Handlebar mustaches, artisanal coffee, basket equipped bikes and a plethora of farm to table dining choices available. Did I just step into Portland? Nope. This is the scene in Midtown Sacramento.
Long derided by Bay Area residents as a stop along the way to Tahoe, Sacramento has come of age. With decades of investment, refurbishing and redevelopment of its urban core, Sacramento is reinventing itself from a once staid government town to the next great city where the young and old alike can live out a lifestyle of vibrant and intelligent urbanity.
By reinvesting into its historical central city, focusing on infill projects and a brand new NBA arena taking center stage downtown, Sacramento’s coolness factor is now something to be reckoned with.
Sacramento urban core revival
Starting in the 70s, the tide began to turn as young artists, counter-culture types, students, LGBTQ and government workers started to take over dilapidated homes in the Midtown and Downtown areas, renovating and inhabiting them. It naturally gave new life to the city.
Spurred by the demolition of the historic Alhambra Theater, a local movement advocating historical preservation began to make ground.
Government officials began prioritizing urban vibrancy, including the establishment of CADA, which slowed the demolition of historic buildings and focused on reintroducing vibrancy into key corridors, and the arresting of redlining practices that contributed to the targeted deterioration of key neighborhoods.
The last decade has seen urban vibrancy come to critical mass in neighborhoods like Midtown, which is adjacent to downtown. The atmosphere is characterized by beautifully restored 19th century Victorian and craftsman homes, a diversity of innovative food establishments, and a healthy plethora of thrift shops, high-end boutiques, bars, galleries, community centers and newly converted live/work lofts.
This scene has reinvigorated Sacramento’s urban care with a distinct urban culture that can be defined with a certain unforced quirkiness along with an unpretentious sophistication.
Reestablishing the identity of Sacramento
With the planned construction of the downtown arena, a revival of the long stalled railyards project and increased development of the West Sacramento riverfront, Sacramento is finally coming into its own. Under the leadership of Mayor Kevin Johnson, the city of Sacramento has concentrated its focus into the central city’s revitalization.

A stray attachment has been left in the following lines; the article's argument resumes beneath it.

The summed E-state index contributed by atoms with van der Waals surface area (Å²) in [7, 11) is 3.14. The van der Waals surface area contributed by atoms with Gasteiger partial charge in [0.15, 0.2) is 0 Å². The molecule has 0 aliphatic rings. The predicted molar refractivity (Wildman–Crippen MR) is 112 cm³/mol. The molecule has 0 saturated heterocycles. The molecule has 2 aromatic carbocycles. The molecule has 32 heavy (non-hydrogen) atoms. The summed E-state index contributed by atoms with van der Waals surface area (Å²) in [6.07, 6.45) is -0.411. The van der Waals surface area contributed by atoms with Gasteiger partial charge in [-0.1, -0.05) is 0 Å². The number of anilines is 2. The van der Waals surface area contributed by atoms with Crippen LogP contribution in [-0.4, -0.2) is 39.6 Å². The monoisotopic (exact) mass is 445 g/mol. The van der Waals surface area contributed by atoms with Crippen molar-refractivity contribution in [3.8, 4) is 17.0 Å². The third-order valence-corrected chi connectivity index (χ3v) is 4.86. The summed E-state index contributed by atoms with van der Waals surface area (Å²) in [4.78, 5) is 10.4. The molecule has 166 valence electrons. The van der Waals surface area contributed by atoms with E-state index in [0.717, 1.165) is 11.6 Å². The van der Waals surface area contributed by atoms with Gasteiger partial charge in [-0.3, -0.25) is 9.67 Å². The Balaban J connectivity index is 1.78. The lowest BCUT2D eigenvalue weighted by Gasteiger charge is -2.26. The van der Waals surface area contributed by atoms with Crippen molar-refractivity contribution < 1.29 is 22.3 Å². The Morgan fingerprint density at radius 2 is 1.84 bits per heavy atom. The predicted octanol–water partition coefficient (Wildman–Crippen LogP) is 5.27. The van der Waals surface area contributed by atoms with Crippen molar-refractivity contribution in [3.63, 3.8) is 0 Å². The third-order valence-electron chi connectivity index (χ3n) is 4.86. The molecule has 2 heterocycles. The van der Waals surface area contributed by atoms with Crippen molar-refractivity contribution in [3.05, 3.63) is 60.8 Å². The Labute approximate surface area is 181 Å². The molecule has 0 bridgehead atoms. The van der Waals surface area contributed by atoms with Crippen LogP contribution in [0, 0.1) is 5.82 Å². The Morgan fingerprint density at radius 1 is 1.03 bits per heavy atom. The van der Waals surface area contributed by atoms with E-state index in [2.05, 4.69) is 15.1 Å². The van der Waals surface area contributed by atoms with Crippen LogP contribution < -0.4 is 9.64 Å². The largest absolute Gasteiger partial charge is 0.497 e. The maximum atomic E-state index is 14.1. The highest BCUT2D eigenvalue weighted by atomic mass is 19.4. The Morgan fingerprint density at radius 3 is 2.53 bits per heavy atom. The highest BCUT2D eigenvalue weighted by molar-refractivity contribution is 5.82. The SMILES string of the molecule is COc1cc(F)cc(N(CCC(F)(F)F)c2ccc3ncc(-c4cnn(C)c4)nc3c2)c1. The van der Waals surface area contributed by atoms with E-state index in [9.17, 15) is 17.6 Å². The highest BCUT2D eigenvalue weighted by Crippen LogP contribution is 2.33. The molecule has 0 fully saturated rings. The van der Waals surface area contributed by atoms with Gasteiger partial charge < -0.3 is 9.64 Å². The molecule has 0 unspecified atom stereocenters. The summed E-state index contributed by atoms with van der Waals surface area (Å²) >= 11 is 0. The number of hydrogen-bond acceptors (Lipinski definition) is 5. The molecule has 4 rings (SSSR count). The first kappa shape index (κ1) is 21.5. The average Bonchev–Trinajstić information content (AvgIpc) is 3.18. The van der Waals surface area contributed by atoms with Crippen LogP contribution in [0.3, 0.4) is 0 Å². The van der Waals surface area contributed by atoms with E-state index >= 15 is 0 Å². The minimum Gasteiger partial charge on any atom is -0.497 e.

Over the past decade, over $1 billion dollars of investment has been sunk into Sacramento’s downtown. Mayor Johnson has set a goal of 10,000 new housing units to be built downtown over the next 10 years. It seems that goal will be reached with 781 units built or with construction initiated just this year, and an additional 13,000 in the planning stages.
Everywhere you look, projects are emerging.
From the development of mixed use housing on K Street, the planned construction of a Kaiser hospital in the long abandoned Railyards, the revitalization of R street as a major artistic and entertainment corridor, to The Bridge District transforming West Sacramento’s riverfront, Sacramento’s urban revival is well on its way.
Sacramento’s central city, packed with historic sites, architecture, a walkable layout, and a density of classic theaters, performance venues, restaurants and bars, is fast becoming the second entertainment destination of Northern California– closely behind San Francisco.
By establishing an attractive urban atmosphere, Sacramento will increasingly become a favored destination for cutting edge and creative businesses, and the deep talent pool they will bring with them, many of whom may see the obvious advantage of operating in an up and coming Northern Californian city with a lower cost base.
Sacramento needs not compare itself with San Francisco.
The fact is, both cities will continually be different and have their own spheres. But Sacramento’s reinvention should start with the assertion of a unique and alternative Northern Californian spirit. It is a place where a grounded sensibility and creativity can co-exist, a place where history is deep rooted but possessing a culture embracing a smart and sustainable urbanism, a pioneer city with a vibrant urban core and the wild outdoors as its backyard.
As the gilded Victorians that line the leafy streets of the “City of Trees” can attest, greatness once thrived in the city of Sacramento, and an array of urban redevelopment projects are building the stage where past glories are now returning to California’s capital city.
Frederick Kuo is a San Francisco based real estate broker, consultant and published blogger. He is a graduate of UCLA and his writing is focused on current events, real estate trends and history. He covers projects throughout Northern California and can be reached at frederickkuo.com.